Sadly, more fires start in the kitchen than in any other place in the home. Two of every five home fires start in the kitchen while food is cooking. Beyond being common, cooking fires are also deadly. On average, they cause 44 percent of home fires, 15 percent of home fire deaths and 38 percent of home fire injuries each year.
Tips to prevent Kitchen Fire
Keep the stovetop clean
Cooking on a regular basis leads to build-up from substances like leftover food and grease, which can easily catch fire. Wipe up spills and clean the area regularly with white vinegar or any surface cleaner.
- Before events when you know you’ll be cooking a lot, such as parties and holidays, give the stovetop and oven a thorough cleaning to prevent any disasters that could ruin the day.
- Different types of stovetops require different deep-cleaning techniques. On a glass stovetop, use baking soda and a damp towel to soak and loosen the build-up before scraping it off.
- For coil burners, remove and scrub the coils as well as the drip pans, or replace the drip pan liners.
- With gas burner cooktops, soak and scrub the grate in soapy water and use a vinegar and water mixture to scrub the cooktop. Use dish soap and a toothbrush to remove any stubborn grease build-up.
Keep appliances clean
Just as with the counters, check for grease or food build-up on your kitchen appliances, such as toasters, toaster ovens, electric griddles, and deep fryers. After many uses, appliances can develop build-up of flammable substances. Use an oil-based cleaner or a mixture of concentrated liquid dish soap and baking soda to scrub away the grease and food.
Regularly inspect and service your appliances
Regular inspections of your appliances, whether you do it yourself or hire a professional, are also important to determine whether the items need servicing.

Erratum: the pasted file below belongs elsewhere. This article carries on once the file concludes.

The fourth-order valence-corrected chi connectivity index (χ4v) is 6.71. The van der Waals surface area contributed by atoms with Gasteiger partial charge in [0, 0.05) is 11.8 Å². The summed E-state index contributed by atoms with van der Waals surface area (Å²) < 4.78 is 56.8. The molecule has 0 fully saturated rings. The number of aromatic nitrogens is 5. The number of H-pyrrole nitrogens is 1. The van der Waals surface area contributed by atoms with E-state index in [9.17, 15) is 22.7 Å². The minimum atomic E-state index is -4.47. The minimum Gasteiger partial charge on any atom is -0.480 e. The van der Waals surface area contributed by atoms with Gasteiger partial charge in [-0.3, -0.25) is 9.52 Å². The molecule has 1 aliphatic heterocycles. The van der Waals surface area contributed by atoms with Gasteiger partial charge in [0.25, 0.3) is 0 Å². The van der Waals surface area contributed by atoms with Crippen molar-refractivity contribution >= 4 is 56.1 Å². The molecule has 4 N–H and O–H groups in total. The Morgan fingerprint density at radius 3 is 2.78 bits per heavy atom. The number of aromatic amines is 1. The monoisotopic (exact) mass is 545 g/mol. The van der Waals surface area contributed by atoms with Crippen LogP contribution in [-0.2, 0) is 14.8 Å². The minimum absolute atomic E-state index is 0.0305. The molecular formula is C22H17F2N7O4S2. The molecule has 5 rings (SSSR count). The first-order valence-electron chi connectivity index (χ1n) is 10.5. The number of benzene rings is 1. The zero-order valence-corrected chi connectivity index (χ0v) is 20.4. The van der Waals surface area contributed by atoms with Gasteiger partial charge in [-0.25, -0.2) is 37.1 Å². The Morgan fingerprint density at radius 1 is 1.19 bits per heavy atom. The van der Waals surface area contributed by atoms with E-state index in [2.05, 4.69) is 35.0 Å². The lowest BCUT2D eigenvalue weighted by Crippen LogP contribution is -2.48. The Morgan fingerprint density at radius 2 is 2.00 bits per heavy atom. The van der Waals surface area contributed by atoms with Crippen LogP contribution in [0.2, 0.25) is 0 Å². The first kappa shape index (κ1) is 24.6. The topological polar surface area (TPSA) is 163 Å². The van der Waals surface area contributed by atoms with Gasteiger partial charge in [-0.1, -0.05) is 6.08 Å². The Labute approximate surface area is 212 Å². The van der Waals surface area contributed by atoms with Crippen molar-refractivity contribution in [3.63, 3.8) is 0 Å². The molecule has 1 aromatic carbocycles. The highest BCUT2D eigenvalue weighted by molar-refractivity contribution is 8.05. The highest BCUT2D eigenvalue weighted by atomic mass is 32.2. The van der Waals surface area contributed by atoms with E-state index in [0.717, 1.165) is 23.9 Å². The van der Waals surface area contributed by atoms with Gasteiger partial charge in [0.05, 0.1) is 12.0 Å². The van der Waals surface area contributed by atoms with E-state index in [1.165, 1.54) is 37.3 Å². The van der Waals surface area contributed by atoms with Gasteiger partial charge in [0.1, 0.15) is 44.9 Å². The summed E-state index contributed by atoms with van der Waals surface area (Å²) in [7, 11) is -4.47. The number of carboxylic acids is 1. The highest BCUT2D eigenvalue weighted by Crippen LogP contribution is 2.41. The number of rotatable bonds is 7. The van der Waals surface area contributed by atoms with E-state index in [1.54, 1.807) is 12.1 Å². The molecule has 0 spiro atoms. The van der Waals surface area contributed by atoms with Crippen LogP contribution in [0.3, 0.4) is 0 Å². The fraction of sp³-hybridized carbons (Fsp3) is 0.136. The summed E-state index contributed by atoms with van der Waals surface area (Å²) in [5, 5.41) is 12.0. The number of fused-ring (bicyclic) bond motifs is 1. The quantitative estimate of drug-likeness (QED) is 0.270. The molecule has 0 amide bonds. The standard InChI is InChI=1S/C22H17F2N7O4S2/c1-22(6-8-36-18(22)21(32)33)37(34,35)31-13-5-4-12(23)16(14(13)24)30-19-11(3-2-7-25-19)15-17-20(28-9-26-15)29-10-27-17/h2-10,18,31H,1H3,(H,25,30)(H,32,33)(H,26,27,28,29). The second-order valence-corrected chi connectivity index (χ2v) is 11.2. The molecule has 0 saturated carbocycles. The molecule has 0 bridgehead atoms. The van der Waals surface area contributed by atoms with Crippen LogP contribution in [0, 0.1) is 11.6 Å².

- Completing an inspection yourself may save you some money, but it is a lengthy and involved process, and if you are not an expert you may miss some important details.
- One quick inspection you can easily do yourself is to examine electrical cords occasionally to make sure they’re not broken or frayed. If the cords are compromised, replace them.
Unplug electric appliances when you’re not using them
Even when appliances are turned off, they still draw an electrical current. If the product is faulty or defective, leaving it plugged in can start an electrical fire.
- Develop a habit of unplugging all appliances before you go to bed or leave for long trips.
- When you do use the appliances, plug them straight into the electrical outlet. Never use an extension cord or power strips, as these may overheat and start a fire.
Don’t leave cooking food unattended
If you’re frying, broiling, boiling, or grilling any food, you must stay in the kitchen. If you need to leave, turn off the burner first. If you’re baking, broiling, or simmering food, set a timer and check it regularly.
Watch what you’re cooking
Many fires result from cooking at too-high temperatures. Keep an eye on your food and turn off the burner if you see smoke or grease boiling.
Keep children away from the stovetop
Make a rule that they must stay at least 3 feet (0.91 m) away from the cooking area, or any area where hot food and drink is being prepared.
If you have children, consider purchasing a stove guard, a barrier that prevents children from touching hot surfaces and protects from burns.
Don’t wear long, loose sleeves while cooking
Loose clothing can easily drag through food, touch open flame, or catch on pot handles. Roll up long sleeves or wear close-fit clothing to avoid this hazard.
- Before you start cooking, remove any other loose articles of clothing like scarves or ties.
- If your curtains are close to the stovetop, consider using blinds instead.
Don’t use metal objects in the microwave
Microwaving metal objects like aluminium foil or silverware can create sparks and set off a fire.